Review by: Devon Powell

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Blu-ray Cover.png

Limited Edition of 3,000 Units!

Distributor: Twilight Time

Release Date: October 17, 2016

Region: Region Free

Length: 02:12:45

Video: 1080P (MPEG-4, AVC)

Main Audio:

1.0  English Mono DTS-HD Master Audio

2.0  English Stereo DTS-HD Master Audio

Subtitles: English SDH

Ratio: 1.85:1

Bitrate: 29.99 Mbps

Notes: This title was previously released in various DVD editions.

title

“Aldrich knew where to long distance me all over the world when he needed me, but he made no effort to reach me here that he had signed Olivia. He let me hear it for the first time in a radio release – and, frankly, I think it stinks.” –Joan Crawford (Hollywood Reporter)

Whatever happened to the “Grande Dame Guignol” subgenre? It seems to belong to a time when the cinematic landscape was at a crossroads. Hollywood’s original crop of motion picture stars was still living and needed work while the public welcomed a more cynical world-view from their fiction. Robert Aldrich, Bette Davis, and Joan Crawford’s collaboration on Whatever Happened to Baby Jane was a unique and effective excursion into the macabre. It was probably born out of the success of Psycho, but it certainly developed into something altogether different.

In an effort to replicate this success, Robert Aldrich contracted Henry Farrell—who had previously penned the source novel for Whatever Happened to Baby Jane?—to write a screenplay adaptation of one of his unpublished short stories entitled, “Hush Now, Sweet Charlotte.” Bette Davis and Joan Crawford were also brought on to lend their acting talents to the production, but bloated egos seem to have plagued the production and Joan Crawford resented what she perceived as favoritism towards Bette Davis. There are many conflicting reports as to whether Crawford became legitimately ill or whether she was faking illness to get out of her role, but the end result was the same. She was eventually replaced with Olivia de Havilland, who was actually a more appropriate choice for the role.

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The resulting film, Hush…Hush, Sweet Charlotte (1964) finds Robert Aldrich and star Bette Davis in fine Gothic form (even if it pales in comparison to the vastly superior, Whatever Happened to Baby Jane?). Here Davis plays a wealthy southern belle who sinks deeper and deeper into madness as the years pass following the sudden decapitation of her married lover. To make matters worse, Charlotte might very well be guilty of the murder. When her decaying plantation house is threatened with demolition, she calls on a cousin (Olivia de Havilland) for help, but this is a decision that she soon begins to regret.  Joseph Cotten, Agnes Moorehead, and Mary Astor round out a stellar supporting cast of characters.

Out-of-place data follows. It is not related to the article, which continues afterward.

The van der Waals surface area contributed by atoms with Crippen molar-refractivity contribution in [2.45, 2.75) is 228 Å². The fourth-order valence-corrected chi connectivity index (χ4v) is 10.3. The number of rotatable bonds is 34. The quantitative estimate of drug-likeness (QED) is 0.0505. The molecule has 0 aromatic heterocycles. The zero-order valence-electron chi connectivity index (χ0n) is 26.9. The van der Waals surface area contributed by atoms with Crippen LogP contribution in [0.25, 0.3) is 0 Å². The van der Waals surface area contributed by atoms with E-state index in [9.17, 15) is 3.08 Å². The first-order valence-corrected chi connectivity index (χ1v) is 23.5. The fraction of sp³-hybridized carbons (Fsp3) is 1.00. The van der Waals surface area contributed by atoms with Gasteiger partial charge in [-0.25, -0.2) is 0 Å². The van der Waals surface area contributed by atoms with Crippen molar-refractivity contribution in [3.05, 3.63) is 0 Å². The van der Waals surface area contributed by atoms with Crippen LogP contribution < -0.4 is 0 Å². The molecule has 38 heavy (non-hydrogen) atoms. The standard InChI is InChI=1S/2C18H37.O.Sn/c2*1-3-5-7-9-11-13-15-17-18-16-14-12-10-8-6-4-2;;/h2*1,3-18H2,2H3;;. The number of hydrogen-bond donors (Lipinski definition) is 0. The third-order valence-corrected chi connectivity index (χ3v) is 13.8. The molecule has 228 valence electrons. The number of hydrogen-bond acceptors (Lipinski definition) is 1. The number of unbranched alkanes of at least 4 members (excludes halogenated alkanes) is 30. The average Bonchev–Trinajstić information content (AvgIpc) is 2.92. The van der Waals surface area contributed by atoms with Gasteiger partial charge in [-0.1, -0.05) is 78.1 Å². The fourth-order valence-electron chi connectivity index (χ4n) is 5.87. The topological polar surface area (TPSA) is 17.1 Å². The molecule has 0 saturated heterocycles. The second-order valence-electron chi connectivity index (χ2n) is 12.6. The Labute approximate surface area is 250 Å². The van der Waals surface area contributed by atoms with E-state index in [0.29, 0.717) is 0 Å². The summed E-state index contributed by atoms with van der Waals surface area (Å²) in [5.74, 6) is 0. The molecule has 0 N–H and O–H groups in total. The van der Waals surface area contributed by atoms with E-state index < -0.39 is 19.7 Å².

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The Presentation:

4 of 5 Stars

The disc is protected in clear Blu-ray case featuring better than average film-related artwork. The six-page booklet featuring movie stills, poster art, and an enthusiastic short essay by Julie Kirgo sweetens the overall presentation a good deal.

booklet

Twilight Time’s Booklet included inside the Blu-ray case.

menu

The menu utilizes the same film-related artwork and is attractive and easy to navigate.

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Picture Quality:

4.5 of 5 Stars

Twilight Time’s 1080p AVC transfer is quite impressive. The image is incredibly rich in detail and contrast is accurately handled. Blacks are rich without seeming to crush and the film has never looked this good in motion. To say that the transfer is superior to those found on the earlier DVD editions is a ridiculous understatement. It was truly a revelatory experience to watch this new high definition Blu-ray transfer of the film. Hush…Hush, Sweet Charlotte’s atmospheric cinematography is accurately and lovingly represented here.

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Sound Quality:

4 of 5 Stars

Twilight Time offers two DTS-HD sound mixes and both sound quite good, though we admit our preference for the original 1.0 English Mono DTS-HD Master Audio track over the faux-stereo offering. Both tracks are surprisingly clean and free from any expected age related anomalies. It is a remarkably clean track that allows for dialogue to register clearly as the effective ambiance and score up the ante on the tension felt by the viewer.

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 Special Features:

4 of 5 Stars

Audio Commentary with Glenn Erickson (Film Historian)